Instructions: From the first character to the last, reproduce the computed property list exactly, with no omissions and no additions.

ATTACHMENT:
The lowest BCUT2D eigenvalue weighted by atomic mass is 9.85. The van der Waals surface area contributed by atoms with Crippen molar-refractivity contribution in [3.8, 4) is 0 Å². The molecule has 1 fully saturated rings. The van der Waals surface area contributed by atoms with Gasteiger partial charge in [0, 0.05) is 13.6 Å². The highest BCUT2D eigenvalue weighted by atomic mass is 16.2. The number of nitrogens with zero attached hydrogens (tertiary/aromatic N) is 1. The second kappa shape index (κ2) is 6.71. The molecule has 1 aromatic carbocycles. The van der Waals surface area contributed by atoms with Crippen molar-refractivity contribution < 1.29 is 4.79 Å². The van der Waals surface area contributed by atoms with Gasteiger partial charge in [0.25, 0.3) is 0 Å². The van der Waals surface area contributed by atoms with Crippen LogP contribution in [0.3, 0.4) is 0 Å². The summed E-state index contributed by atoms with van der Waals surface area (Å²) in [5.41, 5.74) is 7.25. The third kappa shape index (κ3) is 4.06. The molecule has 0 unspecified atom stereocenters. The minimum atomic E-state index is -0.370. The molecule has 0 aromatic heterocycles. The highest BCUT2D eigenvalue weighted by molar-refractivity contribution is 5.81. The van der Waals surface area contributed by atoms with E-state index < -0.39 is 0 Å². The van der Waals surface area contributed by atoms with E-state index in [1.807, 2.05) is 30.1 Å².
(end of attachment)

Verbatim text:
The lowest BCUT2D eigenvalue weighted by atomic mass is 9.85. The van der Waals surface area contributed by atoms with Crippen molar-refractivity contribution in [3.8, 4) is 0 Å². The molecule has 1 fully saturated rings. The van der Waals surface area contributed by atoms with Gasteiger partial charge in [0, 0.05) is 13.6 Å². The highest BCUT2D eigenvalue weighted by atomic mass is 16.2. The number of nitrogens with zero attached hydrogens (tertiary/aromatic N) is 1. The second kappa shape index (κ2) is 6.71. The molecule has 1 aromatic carbocycles. The van der Waals surface area contributed by atoms with Crippen molar-refractivity contribution < 1.29 is 4.79 Å². The van der Waals surface area contributed by atoms with Gasteiger partial charge in [0.25, 0.3) is 0 Å². The van der Waals surface area contributed by atoms with Crippen LogP contribution in [0.3, 0.4) is 0 Å². The summed E-state index contributed by atoms with van der Waals surface area (Å²) in [5.41, 5.74) is 7.25. The third kappa shape index (κ3) is 4.06. The molecule has 0 unspecified atom stereocenters. The minimum atomic E-state index is -0.370. The molecule has 0 aromatic heterocycles. The highest BCUT2D eigenvalue weighted by molar-refractivity contribution is 5.81. The van der Waals surface area contributed by atoms with E-state index < -0.39 is 0 Å². The van der Waals surface area contributed by atoms with E-state index in [1.807, 2.05) is 30.1 Å².